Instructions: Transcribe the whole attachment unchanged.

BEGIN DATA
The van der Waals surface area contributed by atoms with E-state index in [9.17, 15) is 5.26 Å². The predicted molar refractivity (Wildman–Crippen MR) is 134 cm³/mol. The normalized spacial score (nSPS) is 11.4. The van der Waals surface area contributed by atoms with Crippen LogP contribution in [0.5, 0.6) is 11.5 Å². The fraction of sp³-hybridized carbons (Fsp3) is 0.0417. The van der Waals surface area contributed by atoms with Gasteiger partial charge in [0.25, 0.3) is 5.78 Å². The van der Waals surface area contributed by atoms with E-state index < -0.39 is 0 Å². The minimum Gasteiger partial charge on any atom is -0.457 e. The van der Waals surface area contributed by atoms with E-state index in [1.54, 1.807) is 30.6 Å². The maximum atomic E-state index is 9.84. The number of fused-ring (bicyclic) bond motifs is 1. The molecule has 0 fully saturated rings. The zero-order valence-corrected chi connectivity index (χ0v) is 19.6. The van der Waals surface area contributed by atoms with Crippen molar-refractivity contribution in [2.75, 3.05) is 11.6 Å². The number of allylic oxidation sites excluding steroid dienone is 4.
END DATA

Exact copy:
The van der Waals surface area contributed by atoms with E-state index in [9.17, 15) is 5.26 Å². The predicted molar refractivity (Wildman–Crippen MR) is 134 cm³/mol. The normalized spacial score (nSPS) is 11.4. The van der Waals surface area contributed by atoms with Crippen LogP contribution in [0.5, 0.6) is 11.5 Å². The fraction of sp³-hybridized carbons (Fsp3) is 0.0417. The van der Waals surface area contributed by atoms with Gasteiger partial charge in [0.25, 0.3) is 5.78 Å². The van der Waals surface area contributed by atoms with E-state index < -0.39 is 0 Å². The minimum Gasteiger partial charge on any atom is -0.457 e. The van der Waals surface area contributed by atoms with E-state index in [1.54, 1.807) is 30.6 Å². The maximum atomic E-state index is 9.84. The number of fused-ring (bicyclic) bond motifs is 1. The molecule has 0 fully saturated rings. The zero-order valence-corrected chi connectivity index (χ0v) is 19.6. The van der Waals surface area contributed by atoms with Crippen molar-refractivity contribution in [2.75, 3.05) is 11.6 Å². The number of allylic oxidation sites excluding steroid dienone is 4.